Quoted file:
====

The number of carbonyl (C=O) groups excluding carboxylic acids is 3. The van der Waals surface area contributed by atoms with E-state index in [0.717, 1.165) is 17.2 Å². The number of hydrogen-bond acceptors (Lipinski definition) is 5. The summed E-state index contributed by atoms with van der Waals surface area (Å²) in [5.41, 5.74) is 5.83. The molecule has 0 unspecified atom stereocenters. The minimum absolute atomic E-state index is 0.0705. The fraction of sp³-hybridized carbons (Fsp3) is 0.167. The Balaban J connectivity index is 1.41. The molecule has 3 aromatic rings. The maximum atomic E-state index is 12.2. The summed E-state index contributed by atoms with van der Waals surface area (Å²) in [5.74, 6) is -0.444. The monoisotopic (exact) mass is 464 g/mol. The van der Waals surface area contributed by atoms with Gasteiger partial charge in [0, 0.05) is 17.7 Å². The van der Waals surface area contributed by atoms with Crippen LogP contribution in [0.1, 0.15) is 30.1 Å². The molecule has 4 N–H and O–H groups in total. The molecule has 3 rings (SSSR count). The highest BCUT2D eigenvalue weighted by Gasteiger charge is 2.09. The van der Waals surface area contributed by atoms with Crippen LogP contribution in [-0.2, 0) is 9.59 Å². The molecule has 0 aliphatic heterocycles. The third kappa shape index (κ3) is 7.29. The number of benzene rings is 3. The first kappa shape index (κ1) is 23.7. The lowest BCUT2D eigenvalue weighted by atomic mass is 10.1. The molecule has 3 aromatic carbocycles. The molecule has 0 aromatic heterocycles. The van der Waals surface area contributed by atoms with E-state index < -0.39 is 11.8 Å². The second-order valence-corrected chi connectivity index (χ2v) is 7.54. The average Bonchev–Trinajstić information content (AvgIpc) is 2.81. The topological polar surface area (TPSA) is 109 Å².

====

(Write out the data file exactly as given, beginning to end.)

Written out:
The number of carbonyl (C=O) groups excluding carboxylic acids is 3. The van der Waals surface area contributed by atoms with E-state index in [0.717, 1.165) is 17.2 Å². The number of hydrogen-bond acceptors (Lipinski definition) is 5. The summed E-state index contributed by atoms with van der Waals surface area (Å²) in [5.41, 5.74) is 5.83. The molecule has 0 unspecified atom stereocenters. The minimum absolute atomic E-state index is 0.0705. The fraction of sp³-hybridized carbons (Fsp3) is 0.167. The Balaban J connectivity index is 1.41. The molecule has 3 aromatic rings. The maximum atomic E-state index is 12.2. The summed E-state index contributed by atoms with van der Waals surface area (Å²) in [5.74, 6) is -0.444. The monoisotopic (exact) mass is 464 g/mol. The van der Waals surface area contributed by atoms with Gasteiger partial charge in [0, 0.05) is 17.7 Å². The van der Waals surface area contributed by atoms with Crippen LogP contribution in [0.1, 0.15) is 30.1 Å². The molecule has 4 N–H and O–H groups in total. The molecule has 3 rings (SSSR count). The highest BCUT2D eigenvalue weighted by Gasteiger charge is 2.09. The van der Waals surface area contributed by atoms with Crippen LogP contribution in [-0.2, 0) is 9.59 Å². The molecule has 0 aliphatic heterocycles. The third kappa shape index (κ3) is 7.29. The number of benzene rings is 3. The first kappa shape index (κ1) is 23.7. The lowest BCUT2D eigenvalue weighted by atomic mass is 10.1. The molecule has 3 aromatic carbocycles. The molecule has 0 aromatic heterocycles. The van der Waals surface area contributed by atoms with E-state index < -0.39 is 11.8 Å². The second-order valence-corrected chi connectivity index (χ2v) is 7.54. The average Bonchev–Trinajstić information content (AvgIpc) is 2.81. The topological polar surface area (TPSA) is 109 Å².